I trim the top down to that new line, or just above it a millimeter or so, and establish the string positions, making small notches for each string, in exactly the right location, but knowing that the height will be wrong. I then set the height using the strings. I install the tailpiece and all the strings, spacing them out across the bridge, in their respective slots, and measure the height of each string. I want about 5 to 5.5 mm on the C string, about 5.5 to perhaps 6 at most, on the G string, the same on the D, , a litle lower on the A, and about 3 to 3.5 mm on the E string. I check, calculate about how much to take off on each string, if any, then usee a string jack to raise the strings so I can remove the bridge. The string jack will also maintain tension while I work on the bridge, so I can just slip it back in and check the height as I work.

When the string heights are right, I complete the trimming of the bridge, removing all excess wood. I open the “kidneys” and “heart” somewhat, lower the knees, thin the bridge from front to back, so that the upper edge is about 1 mm to 1.5 mm thick. I thin the feet so they are about 1 mm thick at the toes, and thin the ankles appropriately, as well. I don’t like the look of a fresh-cut bridge, so I rub that fresh-white bridge on the back of my head, where there is enough oily scalp under the hair, to take off the white, and leave a thin oily film that looks a little more subdued.

At that point I tune the violin, and check the height of the strings at the nut. I loosen one string at a time, and file the grooves until the strings come very close to the fingerboard, then re-tune.

Adjusting the Tailpiece

This time I got lucky, and arrived at the correct adjustment on the first attempt, but usually I have to take the strings back off, and adjust the tailpiece. What I am after is to get the ratio of the vibrating string length to the “afterlength” between the bridge and the tailpiece to exactly a 6:1 ratio. In this case, the vibrating string length was exactly 330 mm, and the afterlength (measured from the contact point the bridge to the contact point on the tailpiece) was exactly 55 mm. Couldn’t be better!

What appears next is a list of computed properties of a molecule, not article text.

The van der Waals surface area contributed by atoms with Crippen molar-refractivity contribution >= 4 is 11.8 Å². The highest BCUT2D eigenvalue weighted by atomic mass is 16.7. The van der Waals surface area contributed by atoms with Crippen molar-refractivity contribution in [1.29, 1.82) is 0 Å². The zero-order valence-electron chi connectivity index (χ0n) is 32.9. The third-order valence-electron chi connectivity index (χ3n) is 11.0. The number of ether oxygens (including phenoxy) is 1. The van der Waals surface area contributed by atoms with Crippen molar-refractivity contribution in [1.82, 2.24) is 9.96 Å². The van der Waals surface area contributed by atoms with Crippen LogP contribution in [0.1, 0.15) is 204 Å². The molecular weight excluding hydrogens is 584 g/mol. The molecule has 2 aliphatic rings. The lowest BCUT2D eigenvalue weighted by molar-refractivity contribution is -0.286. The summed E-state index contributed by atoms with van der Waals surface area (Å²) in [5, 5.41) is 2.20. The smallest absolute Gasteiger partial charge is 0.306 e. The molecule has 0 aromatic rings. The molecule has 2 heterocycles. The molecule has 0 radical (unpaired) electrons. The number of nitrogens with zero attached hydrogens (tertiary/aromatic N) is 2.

Installing the Chinrest

There are many types of chinrests, made of many different substances. I have made them from scratch, and have bought ebony, boxwood, Rosewood, and bakelite chinrests. People have different tastes and needs (Allergies are a problem for some people, using some substances…Cocobolo is a bad one for some people; Rosewood for others.) I used bakelite, this time, on the theory that it is light, and will not dampen the vibration of the instrument very much. Besides, I have never heard of anyone having an allergic reaction to bakelite. But fittings are pretty easy to make, and if someone wanted a curly maple chinrest, or whatever, I would certainly make it for them.

Play-in, and Soundpost adjustment

I can’t prove that “play-in” really happens. Most players feel that something changes in the instrument over the first month or so of playing…and that it happens faster if one plays aggressively, loudly, and frequently. So, initially, I play a lot of double-stops, re-tune frequently, and play a lot of scales and songs that are simple enough I can manage them. (I only play by ear, and nothing fancy; Hymns, waltzes, etc., and a few celtic pieces thrown in…)

I adjust the soundpost to try to get the best balance from string to string, and the best quality of sound I can coax out of the violin. I begin by tuning very carefully, then I play the G note on the C string, for instance, and alternate between the open G and the G note on the C-string, listening to the quality of sound, and the relative volume, brightness, etc.  If one is significantly weaker (say, the C-string is weaker  than the G), then I fudge the soundpost very slightly toward the weak-sounding string. Usually just a tiny move is sufficient. once I have adjusted so that the balance is fair across all five strings, if I want it brighter as a whole, I can move the soundpost slightly north, etc. I still want it close to vertical, and still have to have that “air-tight fit”.